Stress-related psychiatric disorders such as major depression are strongly associated with alcohol abuse and alcohol use disorder. Recently, many epidemiological and preclinical studies suggest that chronic stress prior to conception has cross-generational effects on the behavior and physiological response to stress in subsequent generations. Thus, we hypothesized that chronic stress may also affect ethanol drinking behaviors in the next generation. In the first cohort of mice, we found that paternal preconception chronic variable stress significantly reduced both two-bottle choice and binge-like ethanol drinking selectively in male offspring. However, these results were not replicated in a second cohort that were tested under experimental conditions that were nearly identical, except for one notable difference. Cohort 1 offspring were derived from in-house C57BL/6J sires that were born in the animal vivarium at the University of Pittsburgh whereas cohort 2 offspring were derived from C57BL/6J sires shipped directly from the vendor. Therefore, a third cohort that included both in-house and vendor born sires was analyzed. Consistent with the first two cohorts, we observed a significant interaction between chronic stress and sire-source with only stressed sires that were born in-house able to impart reduced ethanol drinking behaviors to male offspring. Overall, these results demonstrate that paternal preconception stress can impact ethanol drinking behavior in males of the next generation. These studies provide additional support for a recently recognized role of the paternal preconception environment in shaping ethanol drinking behavior.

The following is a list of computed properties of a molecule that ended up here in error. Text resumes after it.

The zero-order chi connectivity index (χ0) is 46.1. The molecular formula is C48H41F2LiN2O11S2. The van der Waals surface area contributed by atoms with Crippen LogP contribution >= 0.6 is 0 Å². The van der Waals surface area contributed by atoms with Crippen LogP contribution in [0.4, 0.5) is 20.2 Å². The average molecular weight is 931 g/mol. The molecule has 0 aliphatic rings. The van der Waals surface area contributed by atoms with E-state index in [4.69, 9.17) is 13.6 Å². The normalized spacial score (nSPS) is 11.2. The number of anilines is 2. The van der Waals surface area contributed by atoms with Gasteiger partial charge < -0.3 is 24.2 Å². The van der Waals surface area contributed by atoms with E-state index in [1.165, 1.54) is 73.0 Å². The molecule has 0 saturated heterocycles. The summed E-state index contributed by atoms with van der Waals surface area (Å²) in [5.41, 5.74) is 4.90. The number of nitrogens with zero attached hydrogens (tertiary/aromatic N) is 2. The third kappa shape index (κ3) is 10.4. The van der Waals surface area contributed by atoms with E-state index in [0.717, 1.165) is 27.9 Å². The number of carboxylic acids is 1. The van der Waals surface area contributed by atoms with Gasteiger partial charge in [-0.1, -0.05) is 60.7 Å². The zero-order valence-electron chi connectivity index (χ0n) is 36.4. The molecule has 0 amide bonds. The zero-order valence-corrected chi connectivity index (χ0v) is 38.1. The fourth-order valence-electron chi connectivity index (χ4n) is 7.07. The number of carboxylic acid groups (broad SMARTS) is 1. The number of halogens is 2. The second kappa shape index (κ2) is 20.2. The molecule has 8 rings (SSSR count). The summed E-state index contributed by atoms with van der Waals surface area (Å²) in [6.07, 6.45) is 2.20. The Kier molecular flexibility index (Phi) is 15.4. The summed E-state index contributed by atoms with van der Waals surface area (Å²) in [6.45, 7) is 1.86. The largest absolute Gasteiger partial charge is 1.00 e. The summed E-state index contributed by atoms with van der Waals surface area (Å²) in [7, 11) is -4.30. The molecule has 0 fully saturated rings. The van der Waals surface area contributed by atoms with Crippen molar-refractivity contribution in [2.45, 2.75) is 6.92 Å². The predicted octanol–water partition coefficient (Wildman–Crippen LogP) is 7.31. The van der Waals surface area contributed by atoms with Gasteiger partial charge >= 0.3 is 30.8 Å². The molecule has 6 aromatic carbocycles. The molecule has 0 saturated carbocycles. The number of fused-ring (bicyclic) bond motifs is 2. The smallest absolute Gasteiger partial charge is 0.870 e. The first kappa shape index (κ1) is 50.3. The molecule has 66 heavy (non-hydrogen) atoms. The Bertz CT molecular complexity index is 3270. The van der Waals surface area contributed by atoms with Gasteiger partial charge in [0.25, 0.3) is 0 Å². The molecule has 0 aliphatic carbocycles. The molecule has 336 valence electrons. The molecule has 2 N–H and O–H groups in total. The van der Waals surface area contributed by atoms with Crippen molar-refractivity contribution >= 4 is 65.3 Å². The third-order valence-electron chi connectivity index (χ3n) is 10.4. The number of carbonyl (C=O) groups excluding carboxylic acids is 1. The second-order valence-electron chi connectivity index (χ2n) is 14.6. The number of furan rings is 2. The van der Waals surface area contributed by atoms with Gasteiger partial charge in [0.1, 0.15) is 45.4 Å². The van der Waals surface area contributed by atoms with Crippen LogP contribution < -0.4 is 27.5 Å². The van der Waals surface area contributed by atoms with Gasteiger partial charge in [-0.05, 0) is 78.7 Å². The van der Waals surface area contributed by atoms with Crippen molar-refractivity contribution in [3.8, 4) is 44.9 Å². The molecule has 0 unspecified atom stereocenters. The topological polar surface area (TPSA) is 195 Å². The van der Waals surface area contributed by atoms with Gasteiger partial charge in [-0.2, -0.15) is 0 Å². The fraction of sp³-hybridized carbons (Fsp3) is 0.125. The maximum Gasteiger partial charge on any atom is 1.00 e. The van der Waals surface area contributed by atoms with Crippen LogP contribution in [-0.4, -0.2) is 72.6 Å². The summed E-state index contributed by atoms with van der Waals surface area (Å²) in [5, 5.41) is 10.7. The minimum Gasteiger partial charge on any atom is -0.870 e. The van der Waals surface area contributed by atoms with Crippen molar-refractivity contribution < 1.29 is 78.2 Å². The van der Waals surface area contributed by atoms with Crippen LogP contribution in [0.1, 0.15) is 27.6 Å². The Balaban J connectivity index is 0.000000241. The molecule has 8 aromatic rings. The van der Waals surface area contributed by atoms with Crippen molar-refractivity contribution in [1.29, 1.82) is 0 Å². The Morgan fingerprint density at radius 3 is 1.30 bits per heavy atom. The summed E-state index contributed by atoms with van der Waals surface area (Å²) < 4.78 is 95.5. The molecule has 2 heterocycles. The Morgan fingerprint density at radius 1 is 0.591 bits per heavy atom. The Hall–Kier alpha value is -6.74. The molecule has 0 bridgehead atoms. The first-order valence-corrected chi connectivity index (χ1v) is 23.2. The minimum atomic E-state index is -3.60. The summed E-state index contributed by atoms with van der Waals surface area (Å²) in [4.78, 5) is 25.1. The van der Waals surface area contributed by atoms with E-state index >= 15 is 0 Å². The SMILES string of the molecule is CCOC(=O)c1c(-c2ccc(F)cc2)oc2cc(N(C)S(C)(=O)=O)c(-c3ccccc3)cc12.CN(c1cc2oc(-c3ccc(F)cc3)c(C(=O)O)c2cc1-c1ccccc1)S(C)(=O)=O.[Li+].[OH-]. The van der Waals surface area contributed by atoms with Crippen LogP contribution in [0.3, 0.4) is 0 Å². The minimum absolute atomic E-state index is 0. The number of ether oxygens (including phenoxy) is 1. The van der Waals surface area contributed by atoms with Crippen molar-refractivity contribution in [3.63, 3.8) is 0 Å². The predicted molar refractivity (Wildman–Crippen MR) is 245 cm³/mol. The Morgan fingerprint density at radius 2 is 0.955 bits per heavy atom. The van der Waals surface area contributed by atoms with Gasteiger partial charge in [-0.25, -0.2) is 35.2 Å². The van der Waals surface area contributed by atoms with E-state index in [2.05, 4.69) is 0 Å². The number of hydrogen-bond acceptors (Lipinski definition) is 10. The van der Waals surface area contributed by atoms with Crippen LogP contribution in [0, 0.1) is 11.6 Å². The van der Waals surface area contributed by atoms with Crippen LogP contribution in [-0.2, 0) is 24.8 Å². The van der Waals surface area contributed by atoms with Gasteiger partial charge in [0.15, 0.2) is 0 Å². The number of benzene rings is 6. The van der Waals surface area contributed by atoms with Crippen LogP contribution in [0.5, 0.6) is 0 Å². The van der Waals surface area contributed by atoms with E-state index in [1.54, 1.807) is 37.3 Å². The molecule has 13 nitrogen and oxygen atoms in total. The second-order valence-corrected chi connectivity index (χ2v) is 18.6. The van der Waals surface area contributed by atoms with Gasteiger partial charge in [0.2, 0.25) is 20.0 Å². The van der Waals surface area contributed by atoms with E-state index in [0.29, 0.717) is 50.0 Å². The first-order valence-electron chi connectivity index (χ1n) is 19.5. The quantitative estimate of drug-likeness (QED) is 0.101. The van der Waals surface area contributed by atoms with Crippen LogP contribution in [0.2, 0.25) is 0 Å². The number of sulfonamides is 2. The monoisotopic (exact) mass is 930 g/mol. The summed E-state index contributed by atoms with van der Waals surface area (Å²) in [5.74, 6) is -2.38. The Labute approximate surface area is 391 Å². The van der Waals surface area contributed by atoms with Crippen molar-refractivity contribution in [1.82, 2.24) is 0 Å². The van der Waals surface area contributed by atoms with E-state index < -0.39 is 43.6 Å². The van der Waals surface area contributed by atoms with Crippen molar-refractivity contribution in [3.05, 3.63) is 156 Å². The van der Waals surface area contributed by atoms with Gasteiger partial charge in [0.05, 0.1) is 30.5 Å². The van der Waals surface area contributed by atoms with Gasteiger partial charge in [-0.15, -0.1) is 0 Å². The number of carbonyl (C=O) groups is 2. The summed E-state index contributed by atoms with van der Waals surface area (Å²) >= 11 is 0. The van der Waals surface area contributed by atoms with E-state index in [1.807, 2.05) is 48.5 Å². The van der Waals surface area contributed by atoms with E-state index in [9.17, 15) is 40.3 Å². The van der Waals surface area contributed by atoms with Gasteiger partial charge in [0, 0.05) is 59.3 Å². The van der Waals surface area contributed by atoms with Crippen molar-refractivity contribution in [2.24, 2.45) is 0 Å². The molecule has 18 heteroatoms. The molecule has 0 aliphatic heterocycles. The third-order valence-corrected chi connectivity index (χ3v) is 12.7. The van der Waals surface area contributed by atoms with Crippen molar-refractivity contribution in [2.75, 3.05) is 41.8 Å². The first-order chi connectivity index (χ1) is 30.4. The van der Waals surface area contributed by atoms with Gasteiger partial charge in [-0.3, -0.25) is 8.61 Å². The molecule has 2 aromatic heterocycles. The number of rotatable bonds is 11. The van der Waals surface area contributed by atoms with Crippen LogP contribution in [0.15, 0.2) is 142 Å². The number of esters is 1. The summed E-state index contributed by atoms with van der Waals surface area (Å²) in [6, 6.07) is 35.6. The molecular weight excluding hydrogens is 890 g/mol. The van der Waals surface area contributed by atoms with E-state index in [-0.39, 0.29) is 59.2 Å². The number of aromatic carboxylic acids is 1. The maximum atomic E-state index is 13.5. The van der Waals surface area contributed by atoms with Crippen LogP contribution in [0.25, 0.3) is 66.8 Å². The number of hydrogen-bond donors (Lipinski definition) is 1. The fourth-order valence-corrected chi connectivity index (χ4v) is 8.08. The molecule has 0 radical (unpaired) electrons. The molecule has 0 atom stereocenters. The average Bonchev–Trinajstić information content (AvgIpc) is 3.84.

- Ethanol drinking